Monday, January 31, 2011

Chicken Big

A picture book that's ideal for beginning readers, Chicken Big is an amusing retake on "Chicken Little" (aka "Henny Penny") You know, the fable where a not-too-bright chicken (are there any other kind?) panics when an acorn falls on her head and she mistakenly believes the world is coming to an end (hmmm, why does the Tea Party suddenly spring to mind)?

In the new version by Keith Graves, the hero of the story is not in the least bit stupid. In fact, he's quite bright. Oh, and one other thing. He's big. Humongous, really. The story starts with the birth of our hero as he pops out of his giant shell. The other chickens in the coop are flummoxed and agree that he can't be a chicken. Because of his size, he must really be an elephant. The big guy proves them wrong the next day when an acorn falls on the smallest chick. She assumes the sky is falling, causing the others to run around like chickens without their heads. The big chick reassures them it was only an acorn and pops it into his mouth. The chickens regroup and conclude he's a squirrel.

And so it goes. The big chick continues to help out his relatives and they continue to misidentify him. Then the henhouse is robbed of its eggs. Once again it's Chicken Big to the rescue. Thanks to his height, he sees the fox making off with the eggs and reclaims them. Finally, the chickens accept him as one of their own and make room for him in the coop.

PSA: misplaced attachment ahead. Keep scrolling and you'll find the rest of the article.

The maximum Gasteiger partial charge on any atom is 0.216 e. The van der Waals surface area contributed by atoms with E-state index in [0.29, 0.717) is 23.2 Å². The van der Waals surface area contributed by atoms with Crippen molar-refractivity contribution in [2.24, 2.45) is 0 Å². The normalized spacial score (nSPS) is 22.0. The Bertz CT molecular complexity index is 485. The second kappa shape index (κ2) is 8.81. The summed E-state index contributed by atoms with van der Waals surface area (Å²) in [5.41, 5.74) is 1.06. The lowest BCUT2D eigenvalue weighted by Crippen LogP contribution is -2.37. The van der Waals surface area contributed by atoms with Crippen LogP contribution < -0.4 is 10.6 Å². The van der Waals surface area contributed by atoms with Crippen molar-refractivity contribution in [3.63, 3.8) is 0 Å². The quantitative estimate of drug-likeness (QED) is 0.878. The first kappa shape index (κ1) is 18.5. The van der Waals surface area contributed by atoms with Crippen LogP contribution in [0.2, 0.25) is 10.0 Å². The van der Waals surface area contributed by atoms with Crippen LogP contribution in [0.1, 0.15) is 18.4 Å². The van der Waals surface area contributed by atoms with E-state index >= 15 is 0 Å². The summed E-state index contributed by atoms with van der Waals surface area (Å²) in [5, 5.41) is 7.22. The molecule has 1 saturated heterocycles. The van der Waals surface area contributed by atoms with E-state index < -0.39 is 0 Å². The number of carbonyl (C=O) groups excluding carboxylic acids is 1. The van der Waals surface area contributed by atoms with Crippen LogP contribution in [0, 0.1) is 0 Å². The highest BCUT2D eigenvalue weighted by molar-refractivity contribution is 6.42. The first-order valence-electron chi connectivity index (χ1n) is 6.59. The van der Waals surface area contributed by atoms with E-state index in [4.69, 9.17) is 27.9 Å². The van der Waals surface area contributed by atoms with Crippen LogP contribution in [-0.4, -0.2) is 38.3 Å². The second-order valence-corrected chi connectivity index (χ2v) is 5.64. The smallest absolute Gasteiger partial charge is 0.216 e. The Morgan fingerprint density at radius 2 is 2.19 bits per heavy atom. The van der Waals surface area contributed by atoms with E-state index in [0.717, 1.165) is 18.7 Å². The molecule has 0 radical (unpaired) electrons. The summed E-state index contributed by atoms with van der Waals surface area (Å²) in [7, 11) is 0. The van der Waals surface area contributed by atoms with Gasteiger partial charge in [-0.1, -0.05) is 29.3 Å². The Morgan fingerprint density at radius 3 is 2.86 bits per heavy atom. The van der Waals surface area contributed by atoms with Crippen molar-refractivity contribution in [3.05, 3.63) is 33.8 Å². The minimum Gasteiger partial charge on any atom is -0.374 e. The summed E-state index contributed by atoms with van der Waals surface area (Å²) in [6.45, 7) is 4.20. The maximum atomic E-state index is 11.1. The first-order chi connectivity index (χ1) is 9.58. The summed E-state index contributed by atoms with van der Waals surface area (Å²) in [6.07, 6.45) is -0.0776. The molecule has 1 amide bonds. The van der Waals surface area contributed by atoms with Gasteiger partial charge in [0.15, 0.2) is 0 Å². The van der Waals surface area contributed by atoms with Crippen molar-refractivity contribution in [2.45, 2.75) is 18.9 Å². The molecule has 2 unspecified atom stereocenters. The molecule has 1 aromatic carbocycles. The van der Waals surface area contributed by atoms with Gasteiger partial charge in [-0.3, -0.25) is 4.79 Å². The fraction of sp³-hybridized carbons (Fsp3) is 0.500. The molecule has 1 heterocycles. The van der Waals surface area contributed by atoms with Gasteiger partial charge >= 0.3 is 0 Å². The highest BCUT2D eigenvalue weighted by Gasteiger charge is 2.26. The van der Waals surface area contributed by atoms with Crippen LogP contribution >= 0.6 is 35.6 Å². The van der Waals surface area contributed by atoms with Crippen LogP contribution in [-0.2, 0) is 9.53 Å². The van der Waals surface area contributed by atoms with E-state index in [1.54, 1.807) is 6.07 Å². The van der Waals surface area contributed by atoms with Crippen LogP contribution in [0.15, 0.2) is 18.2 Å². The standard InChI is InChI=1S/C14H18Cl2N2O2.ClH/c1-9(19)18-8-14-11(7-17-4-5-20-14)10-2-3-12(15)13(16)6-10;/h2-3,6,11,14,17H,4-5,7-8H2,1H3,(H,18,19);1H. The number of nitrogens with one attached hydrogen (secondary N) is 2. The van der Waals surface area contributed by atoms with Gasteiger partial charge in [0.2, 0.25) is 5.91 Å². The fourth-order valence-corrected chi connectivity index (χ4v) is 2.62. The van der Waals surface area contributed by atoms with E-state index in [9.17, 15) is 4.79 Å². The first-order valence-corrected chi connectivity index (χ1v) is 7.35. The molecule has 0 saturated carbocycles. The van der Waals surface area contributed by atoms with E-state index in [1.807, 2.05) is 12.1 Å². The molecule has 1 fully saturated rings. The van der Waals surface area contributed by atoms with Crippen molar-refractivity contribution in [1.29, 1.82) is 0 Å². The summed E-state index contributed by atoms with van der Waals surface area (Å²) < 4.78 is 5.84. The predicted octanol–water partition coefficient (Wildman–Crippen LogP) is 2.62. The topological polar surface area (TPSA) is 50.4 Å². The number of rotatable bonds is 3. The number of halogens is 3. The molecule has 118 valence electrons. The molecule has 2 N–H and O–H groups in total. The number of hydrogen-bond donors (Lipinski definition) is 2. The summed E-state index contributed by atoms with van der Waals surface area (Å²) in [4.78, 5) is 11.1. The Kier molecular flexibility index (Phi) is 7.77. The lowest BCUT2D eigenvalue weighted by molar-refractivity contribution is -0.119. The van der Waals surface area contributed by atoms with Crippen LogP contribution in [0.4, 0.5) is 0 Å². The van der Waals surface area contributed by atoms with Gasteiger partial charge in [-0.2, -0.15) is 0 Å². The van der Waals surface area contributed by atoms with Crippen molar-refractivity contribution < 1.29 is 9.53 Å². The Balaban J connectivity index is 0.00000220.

This book is laugh-aloud funny. The comic asides alone are worth the price of admission. After the smallest chicken mistakes Chicken Big for an elephant, we're informed in parentheses that "She was not the sharpest beak in the flock." Then there's the sign "No Elephants Allowed" outside the coop. With its wide array of fonts, speech bubbles, and juxtaposition of multiples panels alongside full-page illustrations, Chicken Big incorporates the elements of comic books to great effect.

The text has a straight-forward syntax, and the vocabulary--with the exception of the word humongous--shouldn't pose a problem for proficient beginning readers. However, I recommend introducing or rereading the original "Chicken Little" first so that kids can fully appreciate the humor. My favorite version is Henny Penny by Paul Galdone.

Chicken Big
by Keith Graves
Chronicle Books, 32 pages
Published: 2010

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